Is This Cheating?

April 13, 2010

A friend at work; who has assumed the hierarchy of being my best friend, primarily because it is her ear that I do the most complaining to about the boss; has only just found out that her husband of eight years is gay.

No surprise there, truth be told. The first time I had met him, I decided unmistakably that he was gay.

So, how does one react when a best friend ‘breaks the news’ to you?

Do you shrug your shoulders and candidly admit, “About time you caught up to speed, Love!”?

Absolutely, unequivocally not! Instead, you feign disbelief and try to be as perturbed for your friend as possible. Granted though, it is a perturbing scenario. For both.

Imagine being a minister of an orthodox church (did I mention that he is a minister?), with homophobic parents? Suppressing your orientation, even marrying a girl, believing her to be your panacea?

And, imagine my friend. Shattered, feeling every shade of rejected and unattractive as a woman. As if her feminine reservoir has been unkindly leached. Naturally she needs to feel alive again, sexy, desirable. And so, she has begun online sex-chats with an ex-classmate of hers. It’s nothing serious, she maintains; and probably will never result in anything physical. But since her divorce has yet to go through and she is still living with said gay minister, this makes me wonder: Is this cheating?

I ask only because, with increased constancy over the past few years, I have toyed with the very word itself. I discovered, with deadening betrayal, that the man I loved had indulged in a fling, which led me to contemplate licentious revenge. But the moralistic prude in me worried that an eye for an eye would give the whole world gonorrhea.

Besides, I’m not an incredibly sexually motivated person. It would take a lot for me to find myself attracted to a man. I could be in the very room with Hugh Jackman, (yes, he is the current Gold Standard) and only if he were in full Wolverine mode, with glistening torso, feral machismo and claws, will I consider being turned on. Probably turned on.

You see, I’m a cerebral person. A thinker. For me to be attracted, a man has to have one heck of a sized brain, and he has to be a thinker himself. And we would have to share the same vision.

However, as I grow older, I find that the pickings are meager and dull. Not that I am looking. I am married after all. (Did I mention that I am married?)

But it is a depleted and uninspired marriage. There are no big explosions and fireworks anymore. We’ve outgrown each other. Like two snakes, we’ve scratched and shed our skins over and over again. Until all there is, is the two of us. Two separate entities that simply exist as a part of each other, yet ultimately apart. Our tongues and hearts – scaly and forked. Even this does not perturb me.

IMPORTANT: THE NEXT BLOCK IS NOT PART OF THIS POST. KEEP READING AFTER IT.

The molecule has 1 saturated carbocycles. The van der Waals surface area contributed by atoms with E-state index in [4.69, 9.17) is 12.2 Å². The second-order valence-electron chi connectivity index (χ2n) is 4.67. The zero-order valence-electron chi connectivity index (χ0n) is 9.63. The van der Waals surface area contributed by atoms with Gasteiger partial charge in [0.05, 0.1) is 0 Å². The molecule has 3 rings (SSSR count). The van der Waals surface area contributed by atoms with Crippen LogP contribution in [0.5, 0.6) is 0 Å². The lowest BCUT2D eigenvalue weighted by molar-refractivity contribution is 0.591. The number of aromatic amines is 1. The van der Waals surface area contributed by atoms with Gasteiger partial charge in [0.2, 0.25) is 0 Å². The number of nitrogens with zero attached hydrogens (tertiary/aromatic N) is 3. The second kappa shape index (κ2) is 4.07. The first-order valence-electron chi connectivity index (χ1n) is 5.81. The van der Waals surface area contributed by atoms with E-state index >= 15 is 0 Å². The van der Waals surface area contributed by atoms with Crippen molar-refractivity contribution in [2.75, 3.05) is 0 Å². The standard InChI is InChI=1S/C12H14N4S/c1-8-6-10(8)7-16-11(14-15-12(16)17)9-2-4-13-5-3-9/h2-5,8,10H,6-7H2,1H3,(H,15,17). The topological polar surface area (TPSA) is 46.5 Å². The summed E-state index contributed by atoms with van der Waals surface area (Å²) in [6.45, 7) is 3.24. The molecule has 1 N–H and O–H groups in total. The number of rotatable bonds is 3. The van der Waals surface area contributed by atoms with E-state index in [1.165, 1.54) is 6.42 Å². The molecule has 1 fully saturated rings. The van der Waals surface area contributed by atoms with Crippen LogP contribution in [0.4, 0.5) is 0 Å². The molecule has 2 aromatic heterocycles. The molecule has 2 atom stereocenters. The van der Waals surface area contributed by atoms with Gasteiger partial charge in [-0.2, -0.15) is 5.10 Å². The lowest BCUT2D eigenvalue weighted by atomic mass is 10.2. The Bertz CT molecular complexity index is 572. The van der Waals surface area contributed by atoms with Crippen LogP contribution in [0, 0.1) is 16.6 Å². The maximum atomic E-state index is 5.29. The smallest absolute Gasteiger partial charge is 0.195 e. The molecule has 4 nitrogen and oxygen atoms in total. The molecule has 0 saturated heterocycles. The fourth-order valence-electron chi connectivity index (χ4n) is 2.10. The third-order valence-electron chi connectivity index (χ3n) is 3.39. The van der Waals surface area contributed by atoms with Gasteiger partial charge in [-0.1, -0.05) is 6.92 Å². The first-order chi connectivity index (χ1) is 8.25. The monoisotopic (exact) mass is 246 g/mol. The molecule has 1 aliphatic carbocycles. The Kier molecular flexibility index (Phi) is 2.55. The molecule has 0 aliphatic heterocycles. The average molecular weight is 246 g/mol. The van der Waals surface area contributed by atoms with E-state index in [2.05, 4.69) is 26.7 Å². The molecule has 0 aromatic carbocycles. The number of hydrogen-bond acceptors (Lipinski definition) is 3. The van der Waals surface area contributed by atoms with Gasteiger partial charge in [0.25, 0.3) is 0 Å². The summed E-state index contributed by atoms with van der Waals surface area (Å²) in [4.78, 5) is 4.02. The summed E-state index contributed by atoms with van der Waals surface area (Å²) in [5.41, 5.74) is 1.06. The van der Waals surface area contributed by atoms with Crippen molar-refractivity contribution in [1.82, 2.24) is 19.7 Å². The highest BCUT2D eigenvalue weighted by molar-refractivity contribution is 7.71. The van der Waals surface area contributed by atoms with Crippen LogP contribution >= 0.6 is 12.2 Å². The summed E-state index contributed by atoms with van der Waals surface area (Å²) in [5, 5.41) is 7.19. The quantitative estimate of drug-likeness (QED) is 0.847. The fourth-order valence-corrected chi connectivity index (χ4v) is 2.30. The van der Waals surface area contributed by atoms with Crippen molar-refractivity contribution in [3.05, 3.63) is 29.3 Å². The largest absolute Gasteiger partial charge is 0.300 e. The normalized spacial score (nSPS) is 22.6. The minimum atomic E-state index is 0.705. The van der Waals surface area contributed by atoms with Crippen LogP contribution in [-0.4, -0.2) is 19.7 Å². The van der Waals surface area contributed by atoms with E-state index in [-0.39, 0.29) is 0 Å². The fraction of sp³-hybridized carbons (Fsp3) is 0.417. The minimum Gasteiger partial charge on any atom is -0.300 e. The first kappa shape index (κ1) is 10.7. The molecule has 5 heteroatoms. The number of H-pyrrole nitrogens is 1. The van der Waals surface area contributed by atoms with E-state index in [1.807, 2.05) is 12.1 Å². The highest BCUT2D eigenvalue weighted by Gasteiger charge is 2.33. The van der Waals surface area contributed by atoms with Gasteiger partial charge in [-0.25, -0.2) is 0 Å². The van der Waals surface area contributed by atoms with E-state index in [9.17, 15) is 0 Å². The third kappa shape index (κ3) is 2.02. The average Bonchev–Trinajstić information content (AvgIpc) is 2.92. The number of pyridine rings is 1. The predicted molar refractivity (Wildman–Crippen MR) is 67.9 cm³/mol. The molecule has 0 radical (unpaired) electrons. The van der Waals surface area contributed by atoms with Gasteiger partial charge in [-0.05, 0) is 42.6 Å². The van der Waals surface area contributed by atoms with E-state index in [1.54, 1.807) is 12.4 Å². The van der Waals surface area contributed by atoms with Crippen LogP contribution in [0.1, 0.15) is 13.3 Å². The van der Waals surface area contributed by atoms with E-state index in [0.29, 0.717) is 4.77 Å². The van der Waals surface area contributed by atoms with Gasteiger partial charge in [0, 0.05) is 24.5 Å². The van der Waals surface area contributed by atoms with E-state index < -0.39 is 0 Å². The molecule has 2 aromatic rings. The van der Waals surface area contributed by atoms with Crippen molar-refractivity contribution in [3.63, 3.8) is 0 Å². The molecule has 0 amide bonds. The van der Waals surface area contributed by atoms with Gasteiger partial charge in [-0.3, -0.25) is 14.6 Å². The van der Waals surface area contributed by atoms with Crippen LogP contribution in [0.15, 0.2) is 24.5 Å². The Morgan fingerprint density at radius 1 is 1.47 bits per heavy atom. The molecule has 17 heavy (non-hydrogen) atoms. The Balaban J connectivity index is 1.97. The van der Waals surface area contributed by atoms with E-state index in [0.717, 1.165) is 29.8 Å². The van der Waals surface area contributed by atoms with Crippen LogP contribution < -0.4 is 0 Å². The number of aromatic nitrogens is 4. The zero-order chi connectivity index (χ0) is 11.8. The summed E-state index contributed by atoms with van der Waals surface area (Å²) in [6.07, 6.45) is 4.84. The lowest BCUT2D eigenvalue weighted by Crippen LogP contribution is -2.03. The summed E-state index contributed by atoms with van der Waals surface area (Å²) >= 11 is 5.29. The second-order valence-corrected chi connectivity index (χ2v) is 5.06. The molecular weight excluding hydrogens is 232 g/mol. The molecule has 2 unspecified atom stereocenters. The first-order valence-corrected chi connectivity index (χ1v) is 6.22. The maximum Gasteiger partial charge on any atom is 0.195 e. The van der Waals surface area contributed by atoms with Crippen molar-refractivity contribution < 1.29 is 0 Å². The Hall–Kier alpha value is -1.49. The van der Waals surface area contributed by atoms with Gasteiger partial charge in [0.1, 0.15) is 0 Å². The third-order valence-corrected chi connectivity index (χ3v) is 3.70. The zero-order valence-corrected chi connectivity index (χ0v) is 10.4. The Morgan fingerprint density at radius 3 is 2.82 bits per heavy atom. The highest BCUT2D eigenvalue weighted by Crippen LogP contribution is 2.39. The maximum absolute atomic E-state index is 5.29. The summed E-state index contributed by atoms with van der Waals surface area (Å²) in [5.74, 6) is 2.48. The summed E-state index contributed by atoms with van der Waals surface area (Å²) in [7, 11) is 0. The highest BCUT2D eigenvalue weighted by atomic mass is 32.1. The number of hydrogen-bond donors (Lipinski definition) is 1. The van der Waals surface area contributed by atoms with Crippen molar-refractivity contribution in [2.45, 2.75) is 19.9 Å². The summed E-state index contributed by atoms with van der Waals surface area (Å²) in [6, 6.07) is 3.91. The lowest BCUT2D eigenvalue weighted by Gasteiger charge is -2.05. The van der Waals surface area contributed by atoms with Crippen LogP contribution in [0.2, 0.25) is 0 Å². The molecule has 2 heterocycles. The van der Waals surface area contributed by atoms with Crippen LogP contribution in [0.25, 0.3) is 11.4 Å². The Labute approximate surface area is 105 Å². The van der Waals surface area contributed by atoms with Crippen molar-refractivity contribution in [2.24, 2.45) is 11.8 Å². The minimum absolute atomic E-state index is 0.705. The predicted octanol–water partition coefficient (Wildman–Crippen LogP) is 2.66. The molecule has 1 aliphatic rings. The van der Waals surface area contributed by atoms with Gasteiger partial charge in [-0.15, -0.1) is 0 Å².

Very little seems to dent my veneer these days. My walls are strong and impenetrable. They do their job. They hold.

Perhaps this is an undeniable truism of age. The more one ages, the more impervious one becomes. Things don’t seem to matter with the fervor and intensity that they once did. It’s easier to let go of some things and easier still, to accept others. I think the new age word for this phenomenon is world weary. Or perhaps I feel this way because I am depressed.

However, I do still care about my looks. Age, depression, a mediocre job and an insipid marriage do not seem to detract from this.

If I were a more astute and diligent student of ‘the life school’, perhaps I would stop to consider this idiosyncrasy, this foible. But I do not care. I do not care about much these days.

Except my vanity. I stare into the silvery depths of my mirror each morning, searching for flaws… and the answers to life. This seems important to me.

If I were to look good, could I feel good too?

Perhaps I am not so unlike my friend. Wanting to feel desirable and alive again. Maybe a generous dab of make up could cover the lines and even jump-start my heart?

I feel very much like Meryl Streep’s and Goldie Hawn’s character, in the movie Death Becomes Her. Where to quote a line from the film: “You’re scared as Hell… of yourself. Of the body you once knew.”

I am not with artifice. I know I am not the glory of the bouquet. However, I have had my share of wolf-whistles and come ons. And I am grateful for them.

In fact, in a marriage gone tepid, and a heart gone cold – an appreciative look from a stranger or a compliment from a colleague – could be reviving.

This brings me to my current circumstance.

A man with whom I work has started to ‘come on’ to me very strongly. Initially I greeted his attention and flirtation with a breezy sense of humour and not too comfortable laughter. Ignoring his bumblings and paying him no real heed.